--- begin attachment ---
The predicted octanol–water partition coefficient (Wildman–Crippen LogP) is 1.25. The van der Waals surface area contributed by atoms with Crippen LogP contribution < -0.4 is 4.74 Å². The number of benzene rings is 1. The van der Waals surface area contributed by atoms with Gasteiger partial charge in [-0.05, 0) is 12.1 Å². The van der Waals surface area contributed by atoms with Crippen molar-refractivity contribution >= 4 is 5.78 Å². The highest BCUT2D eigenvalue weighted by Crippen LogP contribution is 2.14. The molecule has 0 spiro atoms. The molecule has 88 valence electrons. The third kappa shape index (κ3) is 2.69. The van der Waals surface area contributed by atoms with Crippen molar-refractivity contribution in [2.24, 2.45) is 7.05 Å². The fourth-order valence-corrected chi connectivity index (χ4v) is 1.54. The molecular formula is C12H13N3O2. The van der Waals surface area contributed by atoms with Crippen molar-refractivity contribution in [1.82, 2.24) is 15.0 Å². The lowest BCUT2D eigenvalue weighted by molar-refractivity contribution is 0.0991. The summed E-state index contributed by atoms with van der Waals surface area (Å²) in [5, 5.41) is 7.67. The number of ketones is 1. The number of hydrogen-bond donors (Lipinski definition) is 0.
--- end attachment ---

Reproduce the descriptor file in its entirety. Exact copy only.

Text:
The predicted octanol–water partition coefficient (Wildman–Crippen LogP) is 1.25. The van der Waals surface area contributed by atoms with Crippen LogP contribution < -0.4 is 4.74 Å². The number of benzene rings is 1. The van der Waals surface area contributed by atoms with Gasteiger partial charge in [-0.05, 0) is 12.1 Å². The van der Waals surface area contributed by atoms with Crippen molar-refractivity contribution >= 4 is 5.78 Å². The highest BCUT2D eigenvalue weighted by Crippen LogP contribution is 2.14. The molecule has 0 spiro atoms. The molecule has 88 valence electrons. The third kappa shape index (κ3) is 2.69. The van der Waals surface area contributed by atoms with Crippen molar-refractivity contribution in [2.24, 2.45) is 7.05 Å². The fourth-order valence-corrected chi connectivity index (χ4v) is 1.54. The molecular formula is C12H13N3O2. The van der Waals surface area contributed by atoms with Crippen molar-refractivity contribution in [1.82, 2.24) is 15.0 Å². The lowest BCUT2D eigenvalue weighted by molar-refractivity contribution is 0.0991. The summed E-state index contributed by atoms with van der Waals surface area (Å²) in [5, 5.41) is 7.67. The number of ketones is 1. The number of hydrogen-bond donors (Lipinski definition) is 0.